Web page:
i disagree with the statement of cong. casiño when he says that punishing individuals for their libelous tweets and facebook messages is like punishing individuals for their private conversations. there is nothing private about a tweet or a status update on facebook. unless the security settings have been tweaked, they can be accessed by friends, and even friends of friends. if that tweet or status update is in fact proven to be libelous, then these cannot be compared to private conversations, which are unrecorded and fleeting, because they remain as some obscure binary code stashed in a server that can possibly survive a nuclear holocaust.

i disagree that the cybercrime law will stymy the freedoms we enjoy online. even without it, our actions online are already limited by decency and existing laws, even the RPC provisions on libel. for the freedom of expression is not absolute; it ends when what is being expressed may result precisely in the destruction of another person's reputation.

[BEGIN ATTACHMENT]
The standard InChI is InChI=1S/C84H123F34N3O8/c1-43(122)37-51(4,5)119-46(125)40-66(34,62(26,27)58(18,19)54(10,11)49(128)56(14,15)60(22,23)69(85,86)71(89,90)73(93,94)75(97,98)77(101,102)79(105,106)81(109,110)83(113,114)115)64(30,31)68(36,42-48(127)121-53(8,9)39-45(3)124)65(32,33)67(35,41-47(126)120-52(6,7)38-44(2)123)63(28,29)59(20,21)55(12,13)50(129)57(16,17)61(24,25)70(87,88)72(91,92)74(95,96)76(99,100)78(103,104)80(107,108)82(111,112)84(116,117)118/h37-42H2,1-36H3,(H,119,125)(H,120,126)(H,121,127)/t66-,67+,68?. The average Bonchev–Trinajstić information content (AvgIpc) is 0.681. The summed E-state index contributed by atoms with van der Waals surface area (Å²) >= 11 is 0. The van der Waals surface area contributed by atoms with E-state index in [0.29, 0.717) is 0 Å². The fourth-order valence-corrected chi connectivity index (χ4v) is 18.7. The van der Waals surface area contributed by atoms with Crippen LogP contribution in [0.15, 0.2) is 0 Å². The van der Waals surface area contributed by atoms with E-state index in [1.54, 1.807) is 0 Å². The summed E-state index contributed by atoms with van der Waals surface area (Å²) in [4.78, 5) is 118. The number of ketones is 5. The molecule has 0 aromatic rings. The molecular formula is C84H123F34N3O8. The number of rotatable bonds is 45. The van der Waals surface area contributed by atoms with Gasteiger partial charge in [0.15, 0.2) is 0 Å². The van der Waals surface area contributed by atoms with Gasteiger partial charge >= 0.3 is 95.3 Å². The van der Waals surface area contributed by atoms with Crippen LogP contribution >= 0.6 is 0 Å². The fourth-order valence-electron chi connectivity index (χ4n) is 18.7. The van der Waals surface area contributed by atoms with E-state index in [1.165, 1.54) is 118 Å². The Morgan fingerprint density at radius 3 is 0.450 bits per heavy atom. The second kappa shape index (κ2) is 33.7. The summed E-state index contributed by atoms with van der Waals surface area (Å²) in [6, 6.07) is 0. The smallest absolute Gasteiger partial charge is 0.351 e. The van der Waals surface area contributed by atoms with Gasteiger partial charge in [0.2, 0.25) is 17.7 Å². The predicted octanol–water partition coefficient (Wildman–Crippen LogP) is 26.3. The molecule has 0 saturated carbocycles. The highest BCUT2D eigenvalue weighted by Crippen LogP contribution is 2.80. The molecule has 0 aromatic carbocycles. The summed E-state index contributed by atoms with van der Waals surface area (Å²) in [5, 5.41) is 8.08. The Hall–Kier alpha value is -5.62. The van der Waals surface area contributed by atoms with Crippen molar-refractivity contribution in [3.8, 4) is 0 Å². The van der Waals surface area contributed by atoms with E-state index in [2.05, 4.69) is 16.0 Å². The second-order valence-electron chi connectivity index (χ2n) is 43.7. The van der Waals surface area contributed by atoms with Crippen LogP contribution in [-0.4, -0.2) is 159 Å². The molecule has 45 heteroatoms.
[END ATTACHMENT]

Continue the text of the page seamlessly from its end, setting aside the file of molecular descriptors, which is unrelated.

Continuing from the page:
i wonder, sometimes, what those protesting against the cybercrime law want to achieve. do they merely want the provision on online libel to be declared void, or do they want libel itself to be decriminalized? even if the supreme court were to strike down this provision, or the entire law altogether, the fact is that libel is still a crime defined and punished by the RPC. even without this provision in the cybercrime law, libelous statements can still be posted online. no one -- certainly not those who have trumpeted the end of our precious freedoms -- should feel triumphant should the supreme court agree to nullify RA 10175, because they can still be charged with libel for whatever they say online. it is not as if our rights on facebook and twitter have been unfettered all this time. it is not as if we can say whatever we want. there are things -- accusations, bold, sweeping and calculated to cast others in an awfully bad light -- could get you into trouble. already, several lower courts are hearing charges of libel based on statements made online, particularly twitter, youtube, and possibly even facebook. i could only hope that these cases eventually reach the supreme court, so that we may be educated on what passes for publication in the context of this era of connectivity.